At this point I remembered the gym equipments – walkers and cycles – we had seen on our way up to the dining area, and asked: Why do you have those machines in that case?
Have you seen the empty meditation/yoga halls in some hospitals? They do not believe or offer yoga as a part of their medication but still have a meditation hall. We almost never use or recommend gym training but a few machines have been kept as a convenience for guests if they are on a daily regimen.
We have about seven Ayurvedic Medicine Schools in Pune and many good colleges in Mumbai too. All of them are quite good. What I do not like is that the youth go for a BAMS (Bachelor in Ayurvedic Medicine and Surgery) degree only when they do not get entry in MBBS or they prefer using it as a backdoor entry for regular allopathic practice.
(A list of Ayurvedic schools is given at the end of the post alongwith a useful link)
We provided massages for the athletes/boxers to help them with their injuries and also to strengthen their muscles. Shirodhara is very good for increasing concentration. Netrabasti gives brilliant results for archery. Other treatments like podhi kizhi, ela kizhi etc., are also beneficial to athletes.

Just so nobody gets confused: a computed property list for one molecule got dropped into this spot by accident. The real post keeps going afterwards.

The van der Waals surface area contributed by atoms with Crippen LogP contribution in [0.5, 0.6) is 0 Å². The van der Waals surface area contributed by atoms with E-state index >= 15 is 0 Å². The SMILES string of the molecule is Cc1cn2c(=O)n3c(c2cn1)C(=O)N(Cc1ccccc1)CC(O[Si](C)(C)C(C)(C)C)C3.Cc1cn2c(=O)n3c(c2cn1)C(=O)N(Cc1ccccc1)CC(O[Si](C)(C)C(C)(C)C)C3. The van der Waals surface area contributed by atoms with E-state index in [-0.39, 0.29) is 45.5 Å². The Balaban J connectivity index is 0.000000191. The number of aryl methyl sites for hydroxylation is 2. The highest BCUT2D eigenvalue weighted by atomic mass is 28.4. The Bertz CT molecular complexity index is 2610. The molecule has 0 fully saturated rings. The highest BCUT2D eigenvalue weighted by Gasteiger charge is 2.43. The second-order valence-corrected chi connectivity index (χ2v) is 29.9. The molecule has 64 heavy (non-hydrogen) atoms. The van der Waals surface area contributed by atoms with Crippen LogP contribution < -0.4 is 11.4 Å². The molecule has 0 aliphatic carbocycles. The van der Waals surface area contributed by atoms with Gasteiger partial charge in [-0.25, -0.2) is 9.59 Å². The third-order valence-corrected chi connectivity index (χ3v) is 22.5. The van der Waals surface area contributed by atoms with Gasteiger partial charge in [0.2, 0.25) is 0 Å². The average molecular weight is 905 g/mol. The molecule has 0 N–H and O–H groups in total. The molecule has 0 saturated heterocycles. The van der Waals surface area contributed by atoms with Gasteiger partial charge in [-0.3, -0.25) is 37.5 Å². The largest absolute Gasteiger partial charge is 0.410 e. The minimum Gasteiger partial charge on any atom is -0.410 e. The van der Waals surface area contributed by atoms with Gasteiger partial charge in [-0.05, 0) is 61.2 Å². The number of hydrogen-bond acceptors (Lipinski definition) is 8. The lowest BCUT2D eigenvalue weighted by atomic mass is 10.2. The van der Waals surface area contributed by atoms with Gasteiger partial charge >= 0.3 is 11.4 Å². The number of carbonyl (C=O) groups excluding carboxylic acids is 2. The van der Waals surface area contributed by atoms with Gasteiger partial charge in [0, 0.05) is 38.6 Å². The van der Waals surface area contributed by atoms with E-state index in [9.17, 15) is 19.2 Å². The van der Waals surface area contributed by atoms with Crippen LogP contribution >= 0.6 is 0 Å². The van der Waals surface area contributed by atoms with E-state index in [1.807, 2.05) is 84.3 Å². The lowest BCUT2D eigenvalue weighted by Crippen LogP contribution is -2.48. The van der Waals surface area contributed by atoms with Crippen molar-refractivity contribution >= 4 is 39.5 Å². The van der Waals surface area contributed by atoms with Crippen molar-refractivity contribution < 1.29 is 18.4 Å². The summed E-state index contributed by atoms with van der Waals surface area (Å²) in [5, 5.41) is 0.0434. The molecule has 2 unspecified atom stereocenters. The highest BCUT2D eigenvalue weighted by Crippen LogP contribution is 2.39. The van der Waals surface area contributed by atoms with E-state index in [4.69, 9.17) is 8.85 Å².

As P and I had satisfied ourselves completely we decided to go on to the subject that interested us most! Pulse diagnosis:), and spoke to Dr. Rohit Rangappa about this.
What is pulse diagnosis?
(Dr. Rohit Rangappa is a specialist in this field and he has been involved with care for over five years now alongwith his wife – Dr. Roli Rangappa.)
After this Dr. Roli put forth a questionnaire to identify our body constitutions as per Ayurveda, whether vata, pitta or kapha. We both turned out ‘pitta-vata’, to which Dr. Roli exclaimed – “Great, at least you can follow a similar diet!” Snehal, the dietician provided us with a food hierarchy chart that showed the type of food best suited to our body type, that which should be had in moderation and that which were not suitable for us. Meanwhile it was time for the sumptuous spread called lunch! Dr. Roli educated us as to the ‘sequence of having food’. Surprised? She also explained the meanings of the terms – vata, pitta and kapha and the concept of food in Ayurveda – something that not only nourishes and vitalizes the body but also heals. Read further for healing your body and rejuvenating yourself through food: